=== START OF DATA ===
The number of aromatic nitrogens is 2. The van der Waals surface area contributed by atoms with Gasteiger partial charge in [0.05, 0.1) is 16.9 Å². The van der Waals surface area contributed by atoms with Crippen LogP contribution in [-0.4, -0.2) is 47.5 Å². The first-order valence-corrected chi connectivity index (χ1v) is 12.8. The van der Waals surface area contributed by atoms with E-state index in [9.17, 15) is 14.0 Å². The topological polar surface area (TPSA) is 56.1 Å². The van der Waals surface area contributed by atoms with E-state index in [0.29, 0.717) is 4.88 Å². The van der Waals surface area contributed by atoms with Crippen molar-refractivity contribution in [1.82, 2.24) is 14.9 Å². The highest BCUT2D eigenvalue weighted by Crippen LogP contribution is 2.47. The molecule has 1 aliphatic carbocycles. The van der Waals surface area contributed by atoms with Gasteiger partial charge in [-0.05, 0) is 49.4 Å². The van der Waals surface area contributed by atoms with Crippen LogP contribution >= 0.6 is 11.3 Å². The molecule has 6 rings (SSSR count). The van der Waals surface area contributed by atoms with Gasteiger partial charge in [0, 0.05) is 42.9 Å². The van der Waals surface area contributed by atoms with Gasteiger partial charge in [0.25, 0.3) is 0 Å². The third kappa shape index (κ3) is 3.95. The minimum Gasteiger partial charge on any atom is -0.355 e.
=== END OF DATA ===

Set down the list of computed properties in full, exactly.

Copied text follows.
The number of aromatic nitrogens is 2. The van der Waals surface area contributed by atoms with Gasteiger partial charge in [0.05, 0.1) is 16.9 Å². The van der Waals surface area contributed by atoms with Crippen LogP contribution in [-0.4, -0.2) is 47.5 Å². The first-order valence-corrected chi connectivity index (χ1v) is 12.8. The van der Waals surface area contributed by atoms with E-state index in [9.17, 15) is 14.0 Å². The topological polar surface area (TPSA) is 56.1 Å². The van der Waals surface area contributed by atoms with E-state index in [0.29, 0.717) is 4.88 Å². The van der Waals surface area contributed by atoms with Crippen molar-refractivity contribution in [1.82, 2.24) is 14.9 Å². The highest BCUT2D eigenvalue weighted by Crippen LogP contribution is 2.47. The molecule has 1 aliphatic carbocycles. The van der Waals surface area contributed by atoms with Gasteiger partial charge in [-0.05, 0) is 49.4 Å². The van der Waals surface area contributed by atoms with Crippen LogP contribution >= 0.6 is 11.3 Å². The molecule has 6 rings (SSSR count). The van der Waals surface area contributed by atoms with Gasteiger partial charge in [0, 0.05) is 42.9 Å². The van der Waals surface area contributed by atoms with Gasteiger partial charge in [0.25, 0.3) is 0 Å². The third kappa shape index (κ3) is 3.95. The minimum Gasteiger partial charge on any atom is -0.355 e.